Prohibition of Noncompete Agreements (SB 699, AB 1076)

Although noncompete agreements have been, for the most part, unenforceable for some time in California, under SB 699, employers are prohibited from entering into or attempting to enforce noncompete agreements with employees no matter where the employee worked when the agreement was entered into or where the employee signed the agreement.  Additionally, AB 1076 requires all employers who previously required employees (current and former if employed after January 1, 2022) to sign noncompete agreements to inform those employees, in writing, by February 14, 2024, that the noncompete agreements previously signed are void.  A violation of the notice provision constitutes an act of unfair competition.  

Workplace Violence Prevention Plan (SB 553)

Effective July 1, 2024, SB 553 will require employers to create a written workplace violence prevention plan.  As part of the plan, employers must, among other things, train all employees regarding workplace violence prevention; maintain records related to the plan; record incidents or threats in an incident log; and create procedures to accept and respond to reports of workplace violence, and how to prevent retaliation against employees who report workplace violence.  There are some exceptions to this new law for employers with fewer than 20 employees in certain industries.  If you have fewer than 20 employees, you should seek legal advice to determine what your obligations are under this law. 

Increased California Minimum Wage

Effective January 1, 2024, the state minimum wage will increase to $16/hour for all employers regardless of number of employees.  This means that the salary basis test for most salaried exempt positions will increase to a minimum of $66,560.  Note that many local counties and cities, including Los Angeles (both county and city), have local minimum wages that are higher than the state minimum wage.  Employers must use the higher applicable rate in their jurisdiction.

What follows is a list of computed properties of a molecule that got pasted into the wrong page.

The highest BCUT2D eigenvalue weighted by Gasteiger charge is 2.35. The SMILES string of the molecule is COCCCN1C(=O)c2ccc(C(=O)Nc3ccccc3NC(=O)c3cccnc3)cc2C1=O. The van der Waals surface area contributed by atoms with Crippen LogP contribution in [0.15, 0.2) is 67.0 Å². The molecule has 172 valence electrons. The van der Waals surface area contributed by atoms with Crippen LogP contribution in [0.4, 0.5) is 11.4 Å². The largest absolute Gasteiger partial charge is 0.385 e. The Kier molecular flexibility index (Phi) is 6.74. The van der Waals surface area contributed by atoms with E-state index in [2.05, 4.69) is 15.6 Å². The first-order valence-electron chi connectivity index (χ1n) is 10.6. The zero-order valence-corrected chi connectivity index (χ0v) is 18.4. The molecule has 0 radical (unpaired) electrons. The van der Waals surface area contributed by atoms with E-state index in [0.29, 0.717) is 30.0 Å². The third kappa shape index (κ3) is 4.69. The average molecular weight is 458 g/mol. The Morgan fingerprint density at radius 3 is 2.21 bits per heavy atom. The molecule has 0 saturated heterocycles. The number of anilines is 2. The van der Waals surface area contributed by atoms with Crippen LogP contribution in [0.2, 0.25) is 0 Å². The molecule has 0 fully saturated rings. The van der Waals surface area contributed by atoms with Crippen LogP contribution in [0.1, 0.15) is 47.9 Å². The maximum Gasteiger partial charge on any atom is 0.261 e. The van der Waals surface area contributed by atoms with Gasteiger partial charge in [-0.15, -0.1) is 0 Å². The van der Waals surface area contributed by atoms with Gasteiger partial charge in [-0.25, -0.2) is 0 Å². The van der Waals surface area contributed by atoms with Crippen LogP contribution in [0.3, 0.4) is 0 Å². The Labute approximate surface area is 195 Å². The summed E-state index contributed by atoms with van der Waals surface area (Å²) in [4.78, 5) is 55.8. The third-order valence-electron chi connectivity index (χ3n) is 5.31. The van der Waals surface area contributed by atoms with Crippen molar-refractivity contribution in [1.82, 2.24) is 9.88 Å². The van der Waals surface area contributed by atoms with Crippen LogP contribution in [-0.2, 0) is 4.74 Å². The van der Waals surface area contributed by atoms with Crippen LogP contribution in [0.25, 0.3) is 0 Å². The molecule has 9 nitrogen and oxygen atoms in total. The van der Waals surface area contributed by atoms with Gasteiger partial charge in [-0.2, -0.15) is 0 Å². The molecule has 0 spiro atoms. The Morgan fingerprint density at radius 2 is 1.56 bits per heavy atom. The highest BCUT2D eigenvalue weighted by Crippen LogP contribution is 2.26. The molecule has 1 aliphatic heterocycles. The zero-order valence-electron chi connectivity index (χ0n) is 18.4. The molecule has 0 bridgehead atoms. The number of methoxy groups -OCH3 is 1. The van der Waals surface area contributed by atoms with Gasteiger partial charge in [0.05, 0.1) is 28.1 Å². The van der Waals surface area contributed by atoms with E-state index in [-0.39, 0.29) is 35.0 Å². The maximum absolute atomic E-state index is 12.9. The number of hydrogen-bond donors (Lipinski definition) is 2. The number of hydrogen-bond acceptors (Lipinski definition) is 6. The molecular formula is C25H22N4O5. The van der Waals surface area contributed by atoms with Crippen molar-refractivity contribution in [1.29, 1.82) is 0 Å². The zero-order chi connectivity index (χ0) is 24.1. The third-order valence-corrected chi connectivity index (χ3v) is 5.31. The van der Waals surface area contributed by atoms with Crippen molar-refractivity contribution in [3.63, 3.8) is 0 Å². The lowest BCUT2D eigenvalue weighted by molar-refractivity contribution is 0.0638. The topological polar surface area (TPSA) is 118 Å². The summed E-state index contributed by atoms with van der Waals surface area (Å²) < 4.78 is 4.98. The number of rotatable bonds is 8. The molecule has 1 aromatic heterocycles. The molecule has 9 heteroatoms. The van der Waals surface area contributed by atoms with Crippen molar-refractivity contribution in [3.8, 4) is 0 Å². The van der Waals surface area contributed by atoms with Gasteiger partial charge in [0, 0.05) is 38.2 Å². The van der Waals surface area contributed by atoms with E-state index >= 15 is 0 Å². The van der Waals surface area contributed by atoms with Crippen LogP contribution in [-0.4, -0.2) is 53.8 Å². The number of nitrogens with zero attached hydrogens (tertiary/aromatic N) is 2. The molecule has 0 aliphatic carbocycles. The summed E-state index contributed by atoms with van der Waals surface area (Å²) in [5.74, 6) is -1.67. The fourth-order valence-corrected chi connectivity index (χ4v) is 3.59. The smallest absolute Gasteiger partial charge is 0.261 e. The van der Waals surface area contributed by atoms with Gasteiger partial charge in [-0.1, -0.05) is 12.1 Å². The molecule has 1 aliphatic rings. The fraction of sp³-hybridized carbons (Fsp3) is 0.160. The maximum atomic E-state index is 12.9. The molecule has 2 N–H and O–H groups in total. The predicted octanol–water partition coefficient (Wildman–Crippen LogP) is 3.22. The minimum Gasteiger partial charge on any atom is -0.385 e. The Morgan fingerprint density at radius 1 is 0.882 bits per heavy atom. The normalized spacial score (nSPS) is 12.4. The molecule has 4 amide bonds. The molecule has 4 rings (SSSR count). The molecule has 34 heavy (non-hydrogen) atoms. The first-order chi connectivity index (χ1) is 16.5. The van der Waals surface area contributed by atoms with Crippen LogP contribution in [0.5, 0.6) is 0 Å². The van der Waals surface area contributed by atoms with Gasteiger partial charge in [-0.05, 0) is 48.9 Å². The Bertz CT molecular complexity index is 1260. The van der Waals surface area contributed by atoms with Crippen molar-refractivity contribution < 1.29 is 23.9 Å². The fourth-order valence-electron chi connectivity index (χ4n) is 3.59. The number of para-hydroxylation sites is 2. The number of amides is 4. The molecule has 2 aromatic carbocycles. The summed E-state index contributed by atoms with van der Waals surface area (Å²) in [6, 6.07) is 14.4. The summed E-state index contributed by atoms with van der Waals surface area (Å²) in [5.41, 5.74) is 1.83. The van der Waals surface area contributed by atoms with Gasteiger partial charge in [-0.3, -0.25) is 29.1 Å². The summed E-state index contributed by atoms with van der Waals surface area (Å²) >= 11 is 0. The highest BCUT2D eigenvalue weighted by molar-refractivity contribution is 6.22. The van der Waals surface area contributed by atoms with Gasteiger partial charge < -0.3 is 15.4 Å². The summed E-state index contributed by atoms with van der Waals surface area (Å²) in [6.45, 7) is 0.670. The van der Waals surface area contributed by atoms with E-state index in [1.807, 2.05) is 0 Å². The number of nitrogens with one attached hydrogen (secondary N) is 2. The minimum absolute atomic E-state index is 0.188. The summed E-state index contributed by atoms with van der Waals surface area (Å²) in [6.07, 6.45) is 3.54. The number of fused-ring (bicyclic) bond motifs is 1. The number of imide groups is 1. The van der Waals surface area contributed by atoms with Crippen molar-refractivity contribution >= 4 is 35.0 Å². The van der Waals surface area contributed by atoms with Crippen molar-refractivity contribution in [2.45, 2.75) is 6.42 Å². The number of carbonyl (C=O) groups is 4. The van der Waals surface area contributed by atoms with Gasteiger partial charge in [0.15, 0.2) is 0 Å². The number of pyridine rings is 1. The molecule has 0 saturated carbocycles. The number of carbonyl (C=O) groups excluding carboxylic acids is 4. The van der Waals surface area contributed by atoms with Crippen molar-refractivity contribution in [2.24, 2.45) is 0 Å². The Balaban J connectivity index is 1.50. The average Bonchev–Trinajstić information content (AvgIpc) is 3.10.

If you have any questions, please contact Sonya Goodwin.  Sonya provides mediation services, advice, and counsel to employers and litigates all types of employment matters.  For Sonya’s mediation availability, contact Candace Yang at  For employment counseling, contact Sonya at

Are Pre-Mediation Calls Worth It?

by Sonya Goodwin

I was talking to a colleague recently, and he told me that he was surprised to receive a request by a mediator for a pre-mediation call on an upcoming mediation. I was just as shocked as he was, but my astonishment was because he then revealed that, in over 40 years of litigating, he had never had a pre-mediation call with a mediator. As an attorney, I always appreciated pre-mediation calls because I felt that it showed that the mediator was truly invested in resolving my case. Now, as a mediator, I always offer pre-mediation calls with the attorneys on both sides. Here are just a few reasons why pre-mediation calls are beneficial:

  • It allows the attorney to inform the mediator of the dynamics of the parties and the attorneys, which then allows the mediator to start the mediation with the appropriate tone.
  • If briefs are provided before the call, it allows the mediator to ask follow-up questions and request additional evidence that might be helpful to resolve the case at the mediation.